The New “Zippies” — and the Growing Skill Deficit

The World is Flat• The new “zippies” — “a young city or suburban resident, with a zip in his stride.  Generation Z.  Oozes attitude, ambition, and aspiration.  Cool, confident, and creative.  Seeks challenges, loves risks, and shuns fear.”
(Describing younger adults in India — Thomas Friedman, The World is Flat)

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Last night, I spent a really wonderful evening with a group of very sharp women.  We discussed the book Womenomics by Katty Kay and Claire Shipman.  There were many parts of the book that were met with approval and agreement.  But they weren’t so sure about this:  in the book, the authors state that “The millennials are influencing expectations for the entire workforce…the next generation has no interest at all in the sixty-hour work week.”

The Reckoning:  A tale of two cultures as seen through two car companies

The Reckoning: A tale of two cultures as seen through two car companies

I remember reading David Halberstam’s great book The Reckoning.  In the book, he described some bad years for Ford and the ascendancy of Nissan.  The book is in storage, so I can’t give you an exact quote, but I clearly remember this:  younger Americans had become complacent, not driven, not hungry – and a little lazy and apathetic.  At the same time, the younger adults in Japan were working really, really hard because they were so hungry.  He clearly implied that hunger trumps apathy.

I thought of that when I read Thomas Friedman’s column this morning:  The New Untouchables.  Here are some excerpts:

A year ago, it all exploded. Now that we are picking up the pieces, we need to understand that it is not only our financial system that needs a reboot and an upgrade, but also our public school system. Otherwise, the jobless recovery won’t be just a passing phase, but our future.

A Washington lawyer friend recently told me about layoffs at his firm. I asked him who was getting axed. He said it was interesting: lawyers who were used to just showing up and having work handed to them were the first to go because with the bursting of the credit bubble, that flow of work just isn’t there. But those who have the ability to imagine new services, new opportunities and new ways to recruit work were being retained. They are the new untouchables.

Bottom line: We’re not going back to the good old days without fixing our schools as well as our banks.

I agree that we need to retool our education, or we will be in genuine trouble.  We are definitely growing an alarming education deficit.

But I would suggest that Friedman is hinting at another bottom line.  I would word it this way:  we’re not going back to the good old days unless we get a little more hungry, and develop a new generation of zippies right here in our country.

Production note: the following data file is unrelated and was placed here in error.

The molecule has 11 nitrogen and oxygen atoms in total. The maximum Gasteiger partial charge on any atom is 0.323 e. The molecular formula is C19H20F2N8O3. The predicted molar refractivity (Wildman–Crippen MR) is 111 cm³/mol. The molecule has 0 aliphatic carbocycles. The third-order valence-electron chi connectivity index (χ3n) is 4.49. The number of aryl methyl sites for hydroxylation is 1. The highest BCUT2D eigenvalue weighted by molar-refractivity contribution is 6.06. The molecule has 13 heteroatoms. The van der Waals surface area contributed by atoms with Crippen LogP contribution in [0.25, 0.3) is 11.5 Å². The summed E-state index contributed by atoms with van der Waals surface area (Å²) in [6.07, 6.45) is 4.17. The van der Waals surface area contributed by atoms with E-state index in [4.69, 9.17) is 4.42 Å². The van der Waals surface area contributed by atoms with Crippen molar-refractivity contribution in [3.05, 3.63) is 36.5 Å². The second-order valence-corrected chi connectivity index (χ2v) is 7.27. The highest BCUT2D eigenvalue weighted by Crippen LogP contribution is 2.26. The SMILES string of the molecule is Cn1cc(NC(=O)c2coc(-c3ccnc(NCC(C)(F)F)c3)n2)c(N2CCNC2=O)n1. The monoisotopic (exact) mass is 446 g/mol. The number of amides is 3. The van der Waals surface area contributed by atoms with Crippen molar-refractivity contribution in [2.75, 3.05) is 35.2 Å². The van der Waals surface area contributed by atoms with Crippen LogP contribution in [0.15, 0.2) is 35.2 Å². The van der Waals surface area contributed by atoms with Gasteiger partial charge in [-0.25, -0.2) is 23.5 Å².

I don’t think that Kay and Shipman are calling for a lesser work ethic.  They are, in fact, arguing for hard work – when you are at work.  But, this desire of a younger generation to “work less” may translate into a lesser work ethic at the very time that we are in competition with people all over the world who may be ready to work harder than we do.  And if there is anything I have learned in business books lately, work ethic really matters. From the 10,000 hour rule popularized by Gladwell’s Outliers, to the call for deliberate practice in Colvin’s Talent is Overrated, it takes hard work over a long period to get really good at anything.  And that hard work has to start with working hard to learn what is available to learn in school — and then adding skill after skill after skill after school.

In Freidman’s article, he describes that a person can be a very competent lawyer with just the skills learned in school.  But then, the lawyers that survive and thrive in tough times have to develop other skills – skills not taught in school, like client cultivation, networking, the skill to imagine new ways to work…the list grows and grows.  As for the people who learned what they learned in school, and expect that that will be “enough” – well, it isn’t enough.  Not anymore.

So – here is your simple question for the day.  Do you “ooze attitude, ambition, and aspiration?”  When a person watches you walk down the sidewalk, would they describe you as a “zippie?”  If not, you’d better look over your shoulder, because someone is about to pass you.

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You can purchase my synopsis of The World is Flat, with audio + handout, at our companion site, 15minutebusinessbooks.com.  The Womenomics synopsis is coming soon.

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